“As a nation, we have a whole lot of work to do to address all of our deficits fairly and responsibly, and to position our families, workers, and businesses to compete and win in the 21st century economy. But here are just few ways we can get started that I am hopeful we can move on in the next few months.
“First, we are headed toward a completely avoidable crisis this summer when the Highway Trust Fund is projected to run out of money and construction projects across the country could shut down.
“Democrats and Republicans have put forward plans to fill the trust fund using corporate revenue, including President Obama and House Ways and Means Committee Chairman Camp. I think this approach makes sense, and I don’t think we need to wait until comprehensive tax reform to do it. Of the long list of wasteful corporate loopholes that Democrats and Republicans agree should be closed, surely we can find a way to agree on eliminating just a few of the most egregious ones to invest in jobs and economic growth and prevent an unnecessary crisis. So I am hopeful we can reach a bipartisan solution to this problem, and that we don’t have to wait until the last minute.
“Second, Democrats and Republicans have been talking for years about the need to improve our workforce training system to help businesses, workers, and the economy.
“At a time when millions of workers are still desperately trying to get back on the job, far too many businesses say they can’t find workers with the skills and training they need to fill their open positions. This ‘skills gap’ is holding back our economic recovery and it needs to be addressed. The House and the Senate have each put forward different visions for reforming our workforce training system, and I have been working closely with a strong group of Democrats and Republicans across both chambers on a bill to streamline, modernize, and improve critical workforce development and job training services that benefit millions of workers and employers. And I think we have a chance to get that done this year.
“Tackling this deficit will also involve addressing the issue of college affordability and making sure schools have high-quality STEM programs to prepare students for the jobs of the 21st century economy, but a strong workforce training bill this year would be a great step in the right direction.
“Third, Democrats and Republicans across the country are investing in high-quality preschool, it’s time for the federal government to step up to the plate. Universal pre-k would not only help our youngest children and pay dividends in future economic growth, it would also empower millions of women who would be able to go to work knowing their kids are learning and thriving.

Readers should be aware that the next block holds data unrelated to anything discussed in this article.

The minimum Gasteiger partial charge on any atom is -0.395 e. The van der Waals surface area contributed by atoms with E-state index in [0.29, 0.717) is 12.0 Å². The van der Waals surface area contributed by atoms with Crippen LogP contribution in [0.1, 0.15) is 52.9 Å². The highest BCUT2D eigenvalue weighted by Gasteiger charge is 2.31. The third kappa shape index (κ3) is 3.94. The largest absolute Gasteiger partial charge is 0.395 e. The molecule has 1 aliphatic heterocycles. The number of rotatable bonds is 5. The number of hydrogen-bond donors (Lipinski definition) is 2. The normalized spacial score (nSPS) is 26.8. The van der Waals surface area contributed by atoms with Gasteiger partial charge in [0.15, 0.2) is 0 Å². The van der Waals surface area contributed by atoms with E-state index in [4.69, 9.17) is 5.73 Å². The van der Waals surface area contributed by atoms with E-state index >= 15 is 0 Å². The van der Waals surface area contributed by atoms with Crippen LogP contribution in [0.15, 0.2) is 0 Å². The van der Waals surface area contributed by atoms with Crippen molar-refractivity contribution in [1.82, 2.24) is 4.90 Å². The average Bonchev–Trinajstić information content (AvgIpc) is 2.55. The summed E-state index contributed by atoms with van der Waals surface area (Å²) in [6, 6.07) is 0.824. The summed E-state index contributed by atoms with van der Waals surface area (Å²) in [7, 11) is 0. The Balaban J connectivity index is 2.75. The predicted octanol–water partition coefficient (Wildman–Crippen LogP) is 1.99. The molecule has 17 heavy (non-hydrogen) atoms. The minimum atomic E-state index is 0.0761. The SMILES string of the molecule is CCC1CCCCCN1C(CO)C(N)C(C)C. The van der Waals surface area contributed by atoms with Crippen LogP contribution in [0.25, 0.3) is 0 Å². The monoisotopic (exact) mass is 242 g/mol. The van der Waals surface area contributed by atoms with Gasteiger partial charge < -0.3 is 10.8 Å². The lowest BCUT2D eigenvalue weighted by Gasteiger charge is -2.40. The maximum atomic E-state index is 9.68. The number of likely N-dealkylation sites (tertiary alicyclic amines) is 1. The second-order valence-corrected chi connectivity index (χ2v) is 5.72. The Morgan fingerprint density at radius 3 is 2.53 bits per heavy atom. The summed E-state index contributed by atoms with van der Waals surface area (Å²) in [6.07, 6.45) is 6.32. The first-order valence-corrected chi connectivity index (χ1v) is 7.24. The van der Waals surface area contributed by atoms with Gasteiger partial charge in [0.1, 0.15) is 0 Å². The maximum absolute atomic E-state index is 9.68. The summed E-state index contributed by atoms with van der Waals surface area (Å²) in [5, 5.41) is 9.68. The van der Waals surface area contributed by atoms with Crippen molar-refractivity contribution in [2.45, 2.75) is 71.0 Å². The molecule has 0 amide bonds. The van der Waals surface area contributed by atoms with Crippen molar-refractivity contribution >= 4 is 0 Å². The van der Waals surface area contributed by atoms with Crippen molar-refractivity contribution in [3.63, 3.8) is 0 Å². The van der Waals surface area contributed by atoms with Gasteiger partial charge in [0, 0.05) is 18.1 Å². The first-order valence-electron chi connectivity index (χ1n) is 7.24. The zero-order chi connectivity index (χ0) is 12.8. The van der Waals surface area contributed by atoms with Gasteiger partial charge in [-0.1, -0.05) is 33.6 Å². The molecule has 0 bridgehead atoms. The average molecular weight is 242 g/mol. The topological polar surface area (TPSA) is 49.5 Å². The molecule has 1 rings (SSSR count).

“Fourth, I recently introduced a bill called the 21st Century Worker Tax Cut Act that would expand the popular Earned Income Tax Credit for childless workers, and create a new deduction for working families with young children –who, due to marriage penalties in our tax code and other factors, often face extremely high implicit tax rates on the second earner’s wages.
“Republicans talk a lot about encouraging work and cutting taxes, so I hope they join me on this bill that would do both of these things. This wouldn’t solve our opportunity deficit on its own, not by a long shot. I am also going to keep fighting to raise the minimum wage, ensure that women are paid equally for equal work, and more. But it would be a step in the right direction and something we should be able to get done.
“Finally, I believe comprehensive immigration reform is critical to addressing so many of our deficit, including our budget deficit. In the Senate, Democrats and Republicans were able to come together and pass a strong bipartisan comprehensive immigration reform bill.
“The Congressional Budget Office estimated that passing the Senate bill would grow our economy by $1.4 trillion over the next 20 years. And that it would reduce our deficits by nearly $900 billion over the next twenty years.
“I know it won’t be easy for the House to get moving on this, it seems like the Tea Party gets upset each time Speaker Boehner even mentions the words ‘immigration reform.’ But the American people are expecting us to get this done, and I am hopeful that House Republicans show some leadership and do the right thing.
“Those five policies aren’t going to solve every problem we face as a nation, they aren’t the only ones I will be focused on over the next few months, and they won’t address every one of the deficits I mentioned before. But, they would build on the bipartisan work we started with the two-year budget deal, they would kick-start the work families across the country are expecting us to continue doing to create jobs, economic growth, and opportunities across the country.
“And if we can keep the bipartisan momentum going, we can keep working to address all of our deficits fairly and responsibly, replace the remaining years of sequestration the way Chairman Ryan and I proved is possible, and make the investments in jobs, economic growth, and opportunity that families and business owners across the country are expecting.
“I would now be happy to take some questions.”